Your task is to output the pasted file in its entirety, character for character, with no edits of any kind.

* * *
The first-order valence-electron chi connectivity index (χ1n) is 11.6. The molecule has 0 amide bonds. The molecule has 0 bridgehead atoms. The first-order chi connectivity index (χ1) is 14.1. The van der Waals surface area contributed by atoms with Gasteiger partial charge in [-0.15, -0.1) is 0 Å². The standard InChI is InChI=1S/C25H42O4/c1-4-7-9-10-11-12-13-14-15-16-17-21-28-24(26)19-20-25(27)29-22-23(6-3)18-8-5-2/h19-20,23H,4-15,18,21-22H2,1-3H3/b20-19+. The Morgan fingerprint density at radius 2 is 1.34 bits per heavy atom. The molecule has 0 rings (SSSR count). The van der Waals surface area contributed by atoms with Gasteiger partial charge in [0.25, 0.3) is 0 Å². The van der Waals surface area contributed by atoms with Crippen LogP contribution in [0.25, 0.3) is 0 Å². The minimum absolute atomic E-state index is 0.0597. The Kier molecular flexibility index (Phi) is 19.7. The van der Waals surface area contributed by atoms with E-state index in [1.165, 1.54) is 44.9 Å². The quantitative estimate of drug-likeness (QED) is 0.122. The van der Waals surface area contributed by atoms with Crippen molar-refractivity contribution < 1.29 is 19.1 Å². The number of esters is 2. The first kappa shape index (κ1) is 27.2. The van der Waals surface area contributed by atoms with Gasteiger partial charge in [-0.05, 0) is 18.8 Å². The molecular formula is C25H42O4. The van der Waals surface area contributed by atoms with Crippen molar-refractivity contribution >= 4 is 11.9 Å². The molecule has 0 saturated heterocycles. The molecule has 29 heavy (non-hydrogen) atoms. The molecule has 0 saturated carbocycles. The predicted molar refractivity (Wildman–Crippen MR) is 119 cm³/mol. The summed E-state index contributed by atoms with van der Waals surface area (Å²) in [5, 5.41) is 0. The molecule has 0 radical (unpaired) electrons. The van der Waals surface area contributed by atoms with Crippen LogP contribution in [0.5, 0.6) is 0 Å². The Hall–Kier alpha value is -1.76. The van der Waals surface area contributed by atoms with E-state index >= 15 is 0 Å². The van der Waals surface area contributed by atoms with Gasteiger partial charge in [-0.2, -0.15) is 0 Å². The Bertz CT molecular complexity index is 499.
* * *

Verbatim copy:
The first-order valence-electron chi connectivity index (χ1n) is 11.6. The molecule has 0 amide bonds. The molecule has 0 bridgehead atoms. The first-order chi connectivity index (χ1) is 14.1. The van der Waals surface area contributed by atoms with Gasteiger partial charge in [-0.15, -0.1) is 0 Å². The standard InChI is InChI=1S/C25H42O4/c1-4-7-9-10-11-12-13-14-15-16-17-21-28-24(26)19-20-25(27)29-22-23(6-3)18-8-5-2/h19-20,23H,4-15,18,21-22H2,1-3H3/b20-19+. The Morgan fingerprint density at radius 2 is 1.34 bits per heavy atom. The molecule has 0 rings (SSSR count). The van der Waals surface area contributed by atoms with Gasteiger partial charge in [0.25, 0.3) is 0 Å². The van der Waals surface area contributed by atoms with Crippen LogP contribution in [0.25, 0.3) is 0 Å². The minimum absolute atomic E-state index is 0.0597. The Kier molecular flexibility index (Phi) is 19.7. The van der Waals surface area contributed by atoms with E-state index in [1.165, 1.54) is 44.9 Å². The quantitative estimate of drug-likeness (QED) is 0.122. The van der Waals surface area contributed by atoms with Crippen molar-refractivity contribution < 1.29 is 19.1 Å². The number of esters is 2. The first kappa shape index (κ1) is 27.2. The van der Waals surface area contributed by atoms with Gasteiger partial charge in [-0.05, 0) is 18.8 Å². The molecular formula is C25H42O4. The van der Waals surface area contributed by atoms with Crippen molar-refractivity contribution >= 4 is 11.9 Å². The molecule has 0 saturated heterocycles. The molecule has 29 heavy (non-hydrogen) atoms. The molecule has 0 saturated carbocycles. The predicted molar refractivity (Wildman–Crippen MR) is 119 cm³/mol. The summed E-state index contributed by atoms with van der Waals surface area (Å²) in [5, 5.41) is 0. The molecule has 0 radical (unpaired) electrons. The van der Waals surface area contributed by atoms with Crippen LogP contribution in [0.5, 0.6) is 0 Å². The Hall–Kier alpha value is -1.76. The van der Waals surface area contributed by atoms with E-state index >= 15 is 0 Å². The van der Waals surface area contributed by atoms with Gasteiger partial charge in [-0.2, -0.15) is 0 Å². The Bertz CT molecular complexity index is 499.